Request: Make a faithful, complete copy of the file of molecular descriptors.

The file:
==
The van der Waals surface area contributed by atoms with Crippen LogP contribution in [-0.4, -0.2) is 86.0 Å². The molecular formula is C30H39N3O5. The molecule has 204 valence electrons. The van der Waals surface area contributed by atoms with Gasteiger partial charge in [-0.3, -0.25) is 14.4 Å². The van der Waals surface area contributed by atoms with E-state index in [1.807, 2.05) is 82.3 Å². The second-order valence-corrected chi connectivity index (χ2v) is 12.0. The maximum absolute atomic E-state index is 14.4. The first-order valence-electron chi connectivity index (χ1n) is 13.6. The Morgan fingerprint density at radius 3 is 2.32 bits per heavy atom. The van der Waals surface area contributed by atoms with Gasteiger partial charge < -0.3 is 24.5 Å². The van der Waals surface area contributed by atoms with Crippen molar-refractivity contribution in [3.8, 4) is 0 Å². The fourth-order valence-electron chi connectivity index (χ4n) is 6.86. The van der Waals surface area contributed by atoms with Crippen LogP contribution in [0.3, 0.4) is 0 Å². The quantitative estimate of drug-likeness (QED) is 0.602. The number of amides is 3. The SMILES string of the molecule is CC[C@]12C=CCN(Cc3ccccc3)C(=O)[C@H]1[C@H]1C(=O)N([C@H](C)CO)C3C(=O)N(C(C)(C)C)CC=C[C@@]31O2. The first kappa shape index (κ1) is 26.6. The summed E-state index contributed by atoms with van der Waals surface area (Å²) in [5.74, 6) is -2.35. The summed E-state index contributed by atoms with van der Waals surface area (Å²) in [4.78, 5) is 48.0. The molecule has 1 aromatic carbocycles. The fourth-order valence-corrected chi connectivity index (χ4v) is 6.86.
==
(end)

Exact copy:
The van der Waals surface area contributed by atoms with Crippen LogP contribution in [-0.4, -0.2) is 86.0 Å². The molecular formula is C30H39N3O5. The molecule has 204 valence electrons. The van der Waals surface area contributed by atoms with Gasteiger partial charge in [-0.3, -0.25) is 14.4 Å². The van der Waals surface area contributed by atoms with E-state index in [1.807, 2.05) is 82.3 Å². The second-order valence-corrected chi connectivity index (χ2v) is 12.0. The maximum absolute atomic E-state index is 14.4. The first-order valence-electron chi connectivity index (χ1n) is 13.6. The Morgan fingerprint density at radius 3 is 2.32 bits per heavy atom. The van der Waals surface area contributed by atoms with Gasteiger partial charge < -0.3 is 24.5 Å². The van der Waals surface area contributed by atoms with Crippen molar-refractivity contribution in [3.8, 4) is 0 Å². The fourth-order valence-electron chi connectivity index (χ4n) is 6.86. The van der Waals surface area contributed by atoms with Crippen LogP contribution in [0.3, 0.4) is 0 Å². The quantitative estimate of drug-likeness (QED) is 0.602. The number of amides is 3. The SMILES string of the molecule is CC[C@]12C=CCN(Cc3ccccc3)C(=O)[C@H]1[C@H]1C(=O)N([C@H](C)CO)C3C(=O)N(C(C)(C)C)CC=C[C@@]31O2. The first kappa shape index (κ1) is 26.6. The summed E-state index contributed by atoms with van der Waals surface area (Å²) in [5.74, 6) is -2.35. The summed E-state index contributed by atoms with van der Waals surface area (Å²) in [4.78, 5) is 48.0. The molecule has 1 aromatic carbocycles. The fourth-order valence-corrected chi connectivity index (χ4v) is 6.86.